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Discussion Starter · #1 ·
Hi all,
I’m thinking about getting a Betta fish and I have a few questions if you’d be willing to answer them. I’ve been doing some research on set ups and there is just too much info out there so I thought I would ask instead.

I’m thinking about getting a 10 gallon possibly a little more tank and would like some suggestions on tanks and filters, or even any all in one systems. Any tank I get will have a lid even if I have to make one somehow. I’m looking at a hang on back filter but it has to be quiet as it will be going in a bedroom. The filters I’ve been looking at are:

  • Marina slim 15
  • Aquaclear 20
  • Aquael versamax filter
  • Aqueon quiet flow

I’m thinking of instead of using cartridges I would customize it and use sponges and bio media instead. Any suggestions on how to best do this? Or if there are any other filter options. A sponge filter would be no good as the air pump would be too loud.

I’ve decided on a Eheim Jager/tru temp heater I’ve used them in the past and they‘ve been good.

I’m wanting to do a natural tank with live plants/driftwood and if I can get my hands on some, Indian almond leaves. I think I’ll use Anubias species, Java fern, Frog bit, Hygrophila, Vallisneria and Cryptocorne plants. Maybe not all of these, is there anything else you can suggest?

I’ve looked at foods to get and I can buy online:
Fluval Bug Bites - are the tropical fish ones okay? All I can get here are the flakes.
NorthFin Betta Bits
New Life Spectrum
I can’t get frozen food as my folks wouldn’t let me keep it in the freezer.

Oh and any light suggestions would be great also. I’m not located in the US so anything would have to be compatible with my country. There are several LFS I also have access to. I’m trying to do as much research as possible before I commit.
Thanks in advance.
 

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Good for you for doing your research ahead of time! Are you planning to get just one betta fish? Or are you looking to do a community tank? With a 10 gallon tank, you are going to have some options! You could divide it in half and get two bettas, or you can leave it 10 gallons and just have one with lots of room! I will warn you: we have had reports that some of the long-finned males stress out if they have too much space, this can result in a fish that is never out, turns into a chronic fin-biter, etc. If you are going to leave it undivided, I would recommend going for a female, a plakat, or a giant.

I use the Marina slim filter (the 10) and for the most part it is pretty quiet, but sometimes the lid rattles a bit. I keep something on top of the lid to keep that down. Other than that, I've been very happy with it. It is easy to customize your own media: it has three sections; I use one for bioballs, one for a fine filter media and one for a course filter media. I did not use the carbon media that came with it at all (although I recommend saving it in case you need to use it to remove medication). I've never used the other ones, so I don't know how quiet they are. I picked up my filter media from my local fish store. There are lots of tips around for customizing your filter. Honestly, I just did a search on youtube for customizing the style of filter I was looking at buying. I found tons of great videos that way.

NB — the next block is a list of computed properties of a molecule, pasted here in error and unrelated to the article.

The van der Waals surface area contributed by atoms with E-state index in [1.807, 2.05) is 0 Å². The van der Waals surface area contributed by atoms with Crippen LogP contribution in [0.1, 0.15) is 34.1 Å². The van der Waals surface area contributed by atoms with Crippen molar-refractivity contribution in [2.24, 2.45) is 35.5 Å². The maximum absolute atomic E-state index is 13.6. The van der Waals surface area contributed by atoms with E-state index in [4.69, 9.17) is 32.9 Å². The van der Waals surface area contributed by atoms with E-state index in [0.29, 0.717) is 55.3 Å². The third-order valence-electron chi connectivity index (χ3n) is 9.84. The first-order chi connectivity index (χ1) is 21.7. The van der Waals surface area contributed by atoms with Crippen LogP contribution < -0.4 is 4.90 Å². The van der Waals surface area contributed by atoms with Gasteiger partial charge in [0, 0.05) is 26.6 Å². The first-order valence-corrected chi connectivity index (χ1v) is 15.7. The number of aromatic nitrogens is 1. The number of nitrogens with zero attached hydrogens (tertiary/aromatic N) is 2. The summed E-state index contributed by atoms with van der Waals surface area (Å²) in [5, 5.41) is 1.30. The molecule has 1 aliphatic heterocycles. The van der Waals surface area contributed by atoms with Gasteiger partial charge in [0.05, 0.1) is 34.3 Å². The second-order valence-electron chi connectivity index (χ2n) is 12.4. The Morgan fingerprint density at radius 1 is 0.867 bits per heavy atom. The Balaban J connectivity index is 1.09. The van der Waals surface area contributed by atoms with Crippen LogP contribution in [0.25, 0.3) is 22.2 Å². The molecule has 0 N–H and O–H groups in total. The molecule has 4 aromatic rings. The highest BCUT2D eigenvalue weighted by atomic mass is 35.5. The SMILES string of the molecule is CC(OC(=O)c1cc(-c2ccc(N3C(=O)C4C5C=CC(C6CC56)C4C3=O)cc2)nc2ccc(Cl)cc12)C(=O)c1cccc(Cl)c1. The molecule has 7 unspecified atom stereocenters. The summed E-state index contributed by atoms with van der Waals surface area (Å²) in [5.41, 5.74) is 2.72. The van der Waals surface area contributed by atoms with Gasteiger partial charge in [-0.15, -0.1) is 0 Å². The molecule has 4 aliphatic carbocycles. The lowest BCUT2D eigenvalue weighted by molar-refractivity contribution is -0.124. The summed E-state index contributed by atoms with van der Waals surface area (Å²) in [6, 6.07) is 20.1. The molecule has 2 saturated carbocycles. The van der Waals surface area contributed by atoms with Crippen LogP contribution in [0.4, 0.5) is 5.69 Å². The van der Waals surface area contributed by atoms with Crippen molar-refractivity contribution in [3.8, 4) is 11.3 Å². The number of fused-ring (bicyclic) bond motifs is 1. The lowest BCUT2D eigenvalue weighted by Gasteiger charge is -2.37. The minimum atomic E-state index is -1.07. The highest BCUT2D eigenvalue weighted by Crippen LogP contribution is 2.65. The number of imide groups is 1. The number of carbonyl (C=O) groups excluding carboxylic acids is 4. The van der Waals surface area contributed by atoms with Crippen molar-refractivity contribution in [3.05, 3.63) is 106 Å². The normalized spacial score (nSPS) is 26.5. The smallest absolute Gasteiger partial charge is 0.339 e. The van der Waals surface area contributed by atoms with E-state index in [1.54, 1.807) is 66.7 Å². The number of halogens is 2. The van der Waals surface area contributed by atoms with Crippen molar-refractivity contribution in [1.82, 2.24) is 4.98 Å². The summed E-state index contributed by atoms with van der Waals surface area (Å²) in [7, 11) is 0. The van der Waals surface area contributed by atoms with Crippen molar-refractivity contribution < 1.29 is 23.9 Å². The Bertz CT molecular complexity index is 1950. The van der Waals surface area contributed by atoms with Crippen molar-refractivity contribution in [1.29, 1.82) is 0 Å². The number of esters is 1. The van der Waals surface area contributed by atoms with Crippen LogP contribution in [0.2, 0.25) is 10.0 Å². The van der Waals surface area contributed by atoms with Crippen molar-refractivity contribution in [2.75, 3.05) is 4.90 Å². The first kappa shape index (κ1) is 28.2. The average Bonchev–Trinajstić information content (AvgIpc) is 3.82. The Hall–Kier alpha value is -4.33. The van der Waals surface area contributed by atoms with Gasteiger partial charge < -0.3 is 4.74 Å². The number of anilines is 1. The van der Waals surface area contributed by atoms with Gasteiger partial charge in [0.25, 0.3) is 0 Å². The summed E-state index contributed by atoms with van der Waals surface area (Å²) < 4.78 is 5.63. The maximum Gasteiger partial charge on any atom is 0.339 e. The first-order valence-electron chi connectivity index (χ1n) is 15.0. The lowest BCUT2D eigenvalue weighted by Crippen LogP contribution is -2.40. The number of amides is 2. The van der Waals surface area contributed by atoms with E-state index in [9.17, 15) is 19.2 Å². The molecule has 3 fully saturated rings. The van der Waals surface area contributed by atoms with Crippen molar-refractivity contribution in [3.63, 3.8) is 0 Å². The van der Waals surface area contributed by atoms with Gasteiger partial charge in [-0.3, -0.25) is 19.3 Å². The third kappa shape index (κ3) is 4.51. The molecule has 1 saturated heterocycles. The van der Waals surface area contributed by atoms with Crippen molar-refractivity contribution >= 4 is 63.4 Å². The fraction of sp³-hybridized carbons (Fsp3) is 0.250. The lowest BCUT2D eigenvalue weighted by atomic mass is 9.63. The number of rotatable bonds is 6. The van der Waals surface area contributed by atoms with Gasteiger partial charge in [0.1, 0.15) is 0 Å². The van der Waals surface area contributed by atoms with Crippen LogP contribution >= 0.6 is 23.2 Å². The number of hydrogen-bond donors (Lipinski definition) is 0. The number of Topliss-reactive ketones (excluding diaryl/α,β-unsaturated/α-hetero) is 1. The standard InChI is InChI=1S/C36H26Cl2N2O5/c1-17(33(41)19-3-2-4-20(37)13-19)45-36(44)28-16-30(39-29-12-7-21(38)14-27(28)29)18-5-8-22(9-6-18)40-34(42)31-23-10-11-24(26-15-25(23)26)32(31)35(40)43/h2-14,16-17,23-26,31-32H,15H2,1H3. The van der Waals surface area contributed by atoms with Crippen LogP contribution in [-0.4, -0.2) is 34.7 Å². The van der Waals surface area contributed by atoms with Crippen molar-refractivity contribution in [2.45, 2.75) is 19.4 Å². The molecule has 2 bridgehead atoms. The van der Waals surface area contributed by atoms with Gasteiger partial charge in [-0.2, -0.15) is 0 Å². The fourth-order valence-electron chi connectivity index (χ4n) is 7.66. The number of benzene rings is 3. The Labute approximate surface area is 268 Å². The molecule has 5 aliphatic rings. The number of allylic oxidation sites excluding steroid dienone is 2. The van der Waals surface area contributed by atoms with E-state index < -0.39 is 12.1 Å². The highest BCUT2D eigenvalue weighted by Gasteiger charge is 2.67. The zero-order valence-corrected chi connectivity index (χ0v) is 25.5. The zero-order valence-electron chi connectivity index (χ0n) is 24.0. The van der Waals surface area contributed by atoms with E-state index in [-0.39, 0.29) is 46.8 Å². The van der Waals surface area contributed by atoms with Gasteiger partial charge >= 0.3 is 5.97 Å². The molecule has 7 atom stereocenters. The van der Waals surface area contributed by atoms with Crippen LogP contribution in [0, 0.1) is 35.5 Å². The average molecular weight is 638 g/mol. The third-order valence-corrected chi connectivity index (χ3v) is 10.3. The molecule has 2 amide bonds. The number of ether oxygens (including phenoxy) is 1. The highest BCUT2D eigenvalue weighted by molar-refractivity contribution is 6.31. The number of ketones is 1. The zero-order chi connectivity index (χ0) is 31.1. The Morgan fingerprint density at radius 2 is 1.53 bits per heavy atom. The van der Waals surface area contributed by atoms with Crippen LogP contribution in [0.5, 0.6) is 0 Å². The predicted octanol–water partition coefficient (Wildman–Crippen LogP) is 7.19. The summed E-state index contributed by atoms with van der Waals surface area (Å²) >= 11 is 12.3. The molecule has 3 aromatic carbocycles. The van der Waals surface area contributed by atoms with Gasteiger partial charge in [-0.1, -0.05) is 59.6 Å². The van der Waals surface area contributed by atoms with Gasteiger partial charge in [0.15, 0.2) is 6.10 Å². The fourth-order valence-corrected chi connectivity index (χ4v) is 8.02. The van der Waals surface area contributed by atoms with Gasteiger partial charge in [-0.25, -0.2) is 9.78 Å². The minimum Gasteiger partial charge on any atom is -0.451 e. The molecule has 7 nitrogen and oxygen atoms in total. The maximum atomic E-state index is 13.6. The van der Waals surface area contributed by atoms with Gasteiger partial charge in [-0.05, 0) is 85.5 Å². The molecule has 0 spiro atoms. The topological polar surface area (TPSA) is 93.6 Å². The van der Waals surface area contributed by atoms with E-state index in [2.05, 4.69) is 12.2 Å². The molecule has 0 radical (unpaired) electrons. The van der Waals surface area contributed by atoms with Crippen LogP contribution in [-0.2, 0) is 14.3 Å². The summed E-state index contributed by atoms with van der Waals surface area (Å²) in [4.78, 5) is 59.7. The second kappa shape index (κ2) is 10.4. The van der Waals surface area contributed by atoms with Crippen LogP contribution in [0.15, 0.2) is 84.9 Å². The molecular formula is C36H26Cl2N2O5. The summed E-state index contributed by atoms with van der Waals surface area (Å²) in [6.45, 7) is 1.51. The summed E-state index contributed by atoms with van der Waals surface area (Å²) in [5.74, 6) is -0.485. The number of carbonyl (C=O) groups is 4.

The plant selection seems good. The only thing I would caution you about is getting valisneria and a floating plant like frogbit in a small tank like you are thinking. I keep vals and what I have learned is that valisneria grows big and it grows fast and it will cover the top of your tank quickly, especially in a small tank like that. Seriously, I started with three plants and I've sold at least 7 back to my LFS in less than a year; I've waited too long on a couple and pulled more than one that was well over 3 feet. Don't get me wrong, it is a great plant, it's super easy, and all-in-all one of my favorites that I have tried. But it isn't going to leave much room for a plant like frogbit.

You definitely don't need to get frozen food, although it is a fun treat. When you are looking at food, I recommend looking at the ingredients to determine if it will be a good fit for your fish. Bettas are carnivorous, so you want the food to be high in protein and low in plants. The first 5 ingredients are what you want to look at; one of them is going to be a flour of some kind that serves as a binder. The other 4 you want to be as much fish or insect-based as possible. The more of those ingredients that say whole fish (whole salmon, whole krill, etc), some kind of insect or insect larvae, or fish meal, the better quality food you have. I recommend pellets if you can get them, because it is a little easier to get the right amount and they don't foul the water as fast; but there is nothing wrong with feeding flakes if that is what you want to do/have access to. I do recommend getting a couple of different brands, to make sure your fish is getting a variety of foods and a balanced diet. For example, I feed Omega One Buffet, Fluval Bug Bites, frozen blood worms, mysis shrimp, and daphnia. Raj gets the Omega One pellets every morning and in the evening I rotate through the other ones.